Monday, July 8, 2019

MDX Insert Part One

This is important. Really, really, really important. If you’re using Essbase in the cloud you now have the capability of writing MDX Insert statements. (You'll get this capability on-prem with the 19c release) You can write these against both ASO and BSO cubes. MDX inserts are essentially calc scripts. I’m going to spend some time blogging about them in the future weeks and months. I’ll start out with a brief introduction today.

Let’s start with a history of procedural calculations in ASO.

When ASO was introduced it wasn't good for much. You were really limited in what you could use it for. Basically loading a large amount of data and adding it up. You could add some formulas but they were slow and couldn't be added outside of certain dimensions. If you wanted a procedural calculation done, you needed to make sure that was done before the data was loaded.

And then
I first started reading about ASO procedural calculations around 2011. I gave them a try in early 2012 and failed miserably. The documentation was difficult to understand and they just didn't seem to work for me. I had heard similar things from other consultants at the time so I gave up.

And then
I started working for a large retailer who had a BSO cube with a 3,000 line calc script for running allocations. The BSO cubes (they were partitioned so there was one for each year) first needed to be aggregated, then the allocations were run, and finally the cubes were aggregated again. Total batch time was about four hours and it was killing us. This was a mission critical cube and it wasn't available until 10AM or later some days. So I started to investigate ASO procedural allocations again. I was encouraged by my manager at the time to try them out on this beast. It took a couple of weeks but I got to the point where I had a proof of concept and worked through most of the technical hurdles -- dealing with dynamic and shared members were among the most challenging. Then it was just a matter of spending a couple of weeks heads down translating the calculations from BSO to ASO. I used "Execute Allocation" and "Execute Calculation" commands. I've blogged about these in the past and have presented at a few Kscope conferences on how to use these.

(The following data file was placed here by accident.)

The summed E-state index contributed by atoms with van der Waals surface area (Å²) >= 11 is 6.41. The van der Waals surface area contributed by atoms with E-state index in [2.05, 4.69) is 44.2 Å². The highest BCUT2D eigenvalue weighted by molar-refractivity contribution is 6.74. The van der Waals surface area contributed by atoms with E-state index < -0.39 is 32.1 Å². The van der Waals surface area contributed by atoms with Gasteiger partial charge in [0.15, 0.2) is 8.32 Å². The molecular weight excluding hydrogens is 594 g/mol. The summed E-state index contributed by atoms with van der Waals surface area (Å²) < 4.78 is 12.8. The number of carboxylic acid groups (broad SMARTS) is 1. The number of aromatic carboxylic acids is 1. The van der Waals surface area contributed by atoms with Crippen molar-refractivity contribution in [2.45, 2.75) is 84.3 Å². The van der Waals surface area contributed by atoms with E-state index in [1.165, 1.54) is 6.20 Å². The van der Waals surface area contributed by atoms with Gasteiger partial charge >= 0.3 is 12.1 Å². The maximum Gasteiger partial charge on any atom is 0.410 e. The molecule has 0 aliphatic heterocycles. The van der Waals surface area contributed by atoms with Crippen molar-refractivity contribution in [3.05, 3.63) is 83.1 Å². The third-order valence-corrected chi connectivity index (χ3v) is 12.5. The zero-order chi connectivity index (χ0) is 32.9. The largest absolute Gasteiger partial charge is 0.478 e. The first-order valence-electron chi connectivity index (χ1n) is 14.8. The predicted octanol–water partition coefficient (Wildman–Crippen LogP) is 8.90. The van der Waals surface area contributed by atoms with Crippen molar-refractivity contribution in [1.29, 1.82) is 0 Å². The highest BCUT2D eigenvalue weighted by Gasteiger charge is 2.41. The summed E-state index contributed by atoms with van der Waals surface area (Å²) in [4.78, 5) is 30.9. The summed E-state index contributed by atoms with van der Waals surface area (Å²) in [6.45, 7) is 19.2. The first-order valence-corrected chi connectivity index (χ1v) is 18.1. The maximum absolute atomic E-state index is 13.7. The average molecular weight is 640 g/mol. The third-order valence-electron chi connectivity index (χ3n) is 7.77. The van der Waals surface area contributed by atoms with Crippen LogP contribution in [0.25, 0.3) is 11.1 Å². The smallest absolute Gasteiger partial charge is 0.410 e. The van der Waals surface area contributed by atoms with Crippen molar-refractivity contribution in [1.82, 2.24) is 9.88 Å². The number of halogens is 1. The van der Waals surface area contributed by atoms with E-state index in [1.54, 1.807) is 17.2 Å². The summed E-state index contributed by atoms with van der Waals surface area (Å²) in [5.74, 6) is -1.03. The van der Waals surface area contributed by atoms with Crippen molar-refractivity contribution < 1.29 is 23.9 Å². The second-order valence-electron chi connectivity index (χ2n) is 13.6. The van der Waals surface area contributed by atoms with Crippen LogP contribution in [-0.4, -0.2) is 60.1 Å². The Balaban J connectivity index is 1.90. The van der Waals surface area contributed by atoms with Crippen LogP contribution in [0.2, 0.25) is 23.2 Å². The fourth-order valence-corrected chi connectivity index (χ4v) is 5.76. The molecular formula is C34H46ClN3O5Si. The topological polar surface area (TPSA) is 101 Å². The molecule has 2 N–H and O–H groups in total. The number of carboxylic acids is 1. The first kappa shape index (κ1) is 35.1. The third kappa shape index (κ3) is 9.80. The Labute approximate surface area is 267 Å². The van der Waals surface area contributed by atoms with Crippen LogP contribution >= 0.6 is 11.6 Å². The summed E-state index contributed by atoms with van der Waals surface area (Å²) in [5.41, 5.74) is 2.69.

After the dust settled I had taken a four hour batch process across several BSO cubes and moved it to a single ASO cube that took 10 minutes to run from start to finish. On top of that, the users could get these allocations run during the day in less than two minutes. I've been around Essbase 21 years and I have never seen such performance gains. The users were nonplussed.

I'm disappointed when I hear people who are hesitant to try using ASO. I've worked in this space a long time and I've gotten to the point where there is almost no use case where I'd choose BSO over ASO. ASO is so much more scalable. You just need to learn MDX.

And finally
The MDX Insert statement makes life so much simpler. You can use the same language against an ASO and BSO cube. You don't have to worry about dealing with dynamic and shared members the way you did in Execute Calculation and Execute Allocation scripts. You can run them in Smart View. You can write complex calculations. You can write simple calculations. In my initial performance tests, I saw a 30% improvement compared to Execute Calculation and Execute Allocation. The real test, which I intend to do, is to compare BSO and ASO procedural calc performance.
This is the next big step for Essbase. It makes it a more mature and "database-like" technology. Essbase now resides within the database group at Oracle. This is starting to make sense. Moving toward a more standard, less proprietary language is definitely a move in the right direction.

And next
I'm going to cover several examples using MDX in the coming weeks. I'll start off simply and build on that. If you have any specific uses cases you're curious about, send them my way and I'll do my best to tackle them.

No comments: